Welcome!

Microsoft Cloud Authors: Andreas Grabner, Nick Basinger, Kevin Benedict, Pat Romanski, Liz McMillan

Related Topics: Microsoft Cloud

Microsoft Cloud: Article

.NET Archives: Getting Reacquainted with the Father of C#

Derek Ferguson, Editor-in-Chief of .NET Developer's Journal, Talks to Hejlsberg In a Major Interview

In our premier issue, back in October 2002, we ran a full-length interview with Anders Hejlsberg, the Distinguished Engineer at Microsoft responsible for the creation of the C# programming language. Then, in March 2005, we presented a follow-up interview conducted by .NETDJ's editor-in-chief, Derek Ferguson, at Microsoft's Tech Ed 2004 conference in San Diego, California. Here it is again in full.

.NETDJ: Between now and the last time we spoke, Borland has entered the .NET space. As an ex-Borland employee who is now one of the most revered .NET icons, what are your thoughts on this?

AH:
I'm very excited that they are doing that! It is the right thing for the Delphi community and .NET is the logical next place for all Windows development tools to go. I think it is a win-win situation.

.NETDJ:
I didn't realize the last time we spoke that you started off at Microsoft building the Windows Foundation Classes for J++. I never had a chance to look at WFC during its day. If I looked at it today, would I see bits I'd recognize from the .NET Framework?


AH:
Some of the ideas from WFC were carried forward into Windows Forms, so you would see stuff there.

.NETDJ:
Where, if anywhere, do you see a need for "a language specializing in... <blank>" today? For example, I think there is a real need for a new entry-level programming language. What do you think?

AH: I think there is a healthy cross-pollination that occurs between all the programming languages. While you might see C# pioneer in one direction and VB pioneer another, ultimately there is a lot of crossing over of ideas over time. Certainly, anything we do on the C# team we let the VB folks participate in and vice versa.

.NETDJ:
I recently spoke with Soma Somasegar, Microsoft's Corporate VP of the Developer Division, and he mentioned that you were one of the people looking at how XML usage can be done better from a programmatic standpoint. Can you tell us a little about this work?


AH:
Well, I wasn't involved in X#, but two of the people who were on the X# team are now members of the C# team. Some of X#'s ideas are being carried forward in C#. These are not going to look the same way as they did in X#. However, I think that the core concepts will carry forward. I can't make any commitments, though.

Actually, the main thrust of X# was trying to deal with relational data. It also tried to deal with XML, but it did not deal with loosely typed XML, which is what most of the XML in the world is.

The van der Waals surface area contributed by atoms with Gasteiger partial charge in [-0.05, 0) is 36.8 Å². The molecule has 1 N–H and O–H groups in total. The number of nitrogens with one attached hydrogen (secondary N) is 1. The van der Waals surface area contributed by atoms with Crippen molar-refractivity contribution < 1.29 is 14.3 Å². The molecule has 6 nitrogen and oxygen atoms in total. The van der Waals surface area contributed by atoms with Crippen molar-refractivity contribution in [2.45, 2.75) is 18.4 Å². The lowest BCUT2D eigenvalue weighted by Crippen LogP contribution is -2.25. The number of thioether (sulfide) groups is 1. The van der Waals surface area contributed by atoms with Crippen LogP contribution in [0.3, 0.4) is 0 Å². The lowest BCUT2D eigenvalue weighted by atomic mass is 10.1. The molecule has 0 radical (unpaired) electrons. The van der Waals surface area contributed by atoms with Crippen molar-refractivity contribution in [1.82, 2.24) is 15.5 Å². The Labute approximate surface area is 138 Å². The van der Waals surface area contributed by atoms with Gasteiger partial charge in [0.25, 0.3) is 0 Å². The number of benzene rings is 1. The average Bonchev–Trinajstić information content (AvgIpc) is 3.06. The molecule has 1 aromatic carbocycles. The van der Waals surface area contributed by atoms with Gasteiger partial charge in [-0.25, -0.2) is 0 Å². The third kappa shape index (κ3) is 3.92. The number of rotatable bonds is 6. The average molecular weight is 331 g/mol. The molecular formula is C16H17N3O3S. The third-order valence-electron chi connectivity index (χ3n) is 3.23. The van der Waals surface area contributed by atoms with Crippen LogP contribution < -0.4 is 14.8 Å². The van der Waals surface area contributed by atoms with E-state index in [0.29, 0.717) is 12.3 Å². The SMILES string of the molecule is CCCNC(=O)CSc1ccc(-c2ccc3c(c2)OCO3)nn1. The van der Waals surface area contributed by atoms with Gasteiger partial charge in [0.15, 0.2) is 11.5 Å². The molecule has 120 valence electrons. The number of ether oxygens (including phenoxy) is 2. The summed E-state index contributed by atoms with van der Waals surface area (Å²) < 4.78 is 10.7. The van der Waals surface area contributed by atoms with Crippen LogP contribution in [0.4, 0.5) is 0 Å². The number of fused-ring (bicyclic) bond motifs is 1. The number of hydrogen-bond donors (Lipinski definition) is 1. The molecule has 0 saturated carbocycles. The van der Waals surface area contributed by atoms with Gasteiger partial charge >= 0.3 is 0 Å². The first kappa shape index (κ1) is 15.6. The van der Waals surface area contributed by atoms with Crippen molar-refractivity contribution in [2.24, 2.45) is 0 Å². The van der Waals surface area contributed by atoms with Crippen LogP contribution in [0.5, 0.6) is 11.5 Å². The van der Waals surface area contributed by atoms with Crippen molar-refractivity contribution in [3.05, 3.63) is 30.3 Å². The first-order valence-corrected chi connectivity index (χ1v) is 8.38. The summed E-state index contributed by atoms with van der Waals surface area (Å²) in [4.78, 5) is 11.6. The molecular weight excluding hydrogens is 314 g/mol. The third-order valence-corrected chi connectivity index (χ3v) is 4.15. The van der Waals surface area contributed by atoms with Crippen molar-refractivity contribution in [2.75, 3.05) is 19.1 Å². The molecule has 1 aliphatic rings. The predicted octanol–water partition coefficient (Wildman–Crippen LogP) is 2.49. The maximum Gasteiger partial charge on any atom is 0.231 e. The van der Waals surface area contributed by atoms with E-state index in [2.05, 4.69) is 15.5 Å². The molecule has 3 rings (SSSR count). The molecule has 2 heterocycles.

My feeling is that if XML is strongly typed, then it can very conveniently be represented as classes. So what we really need is syntax for creating "object literals" - objects with nested objects - all in a single expression. We are kind of calling these "object initializers."

I would not expect to see XML literals embedded in the C# programming language, however. There are two ways to think about integrating concepts. On one hand, you can just embed one language in another. Honestly, however, this approach just calls attention immediately to all of the differences between the two languages. Take Embedded SQL, for example. You still have to learn two languages, but you also have to learn how those two languages interact.

On the other hand, if you could just take the conceptual things that are in two languages and merge them into one, you could get a much more productive environment. This is the approach to data I want to take in future versions of C#.

.NETDJ:
The last time we spoke (at OOPSLA 2002), you had just announced that anonymous methods would be added to C#, but you couldn't give a timeline. Now we know that that will occur in Visual Studio 2005. What has happened between now and then to take this idea from a vision to reality?


AH:
The stuff we talked about at OOPSLA was the first glimpse we gave of the new C# language features that will be in Visual Studio 2005. There are many that are well-known: generics, anonymous methods, iterators, and partial classes. There are also many more - nullable types, which we just talked about today - and a whole bunch of smaller things that are not as well-known.

Nullable types basically represent the ability to have value types that can be set to null, which is something that people very much ask for. I recently asked a group of programmers, "How many of you access data in your applications?" Virtually everyone raised his hand.

People do a lot of database access, and yet there are some pretty notable impediments to interactions between databases and programming languages. One of these mismatches is the absence of nullable types from programming languages. SQL databases have always had nullable types, but programming languages have never had nullable types. One of the things that you are sort of seeing here is the beginning of us trying to think really deeply about this problem. Nullable types are a specific problem that we are solving as a part of .NET 2.0. In .NET 1.0, value types can't be null, but in 2.0 they can.

(continued on page 2)

More Stories By Derek Ferguson

Derek Ferguson, founding editor and editor-in-chief of .Net Developer's Journal, is a noted technology expert and former Microsoft MVP.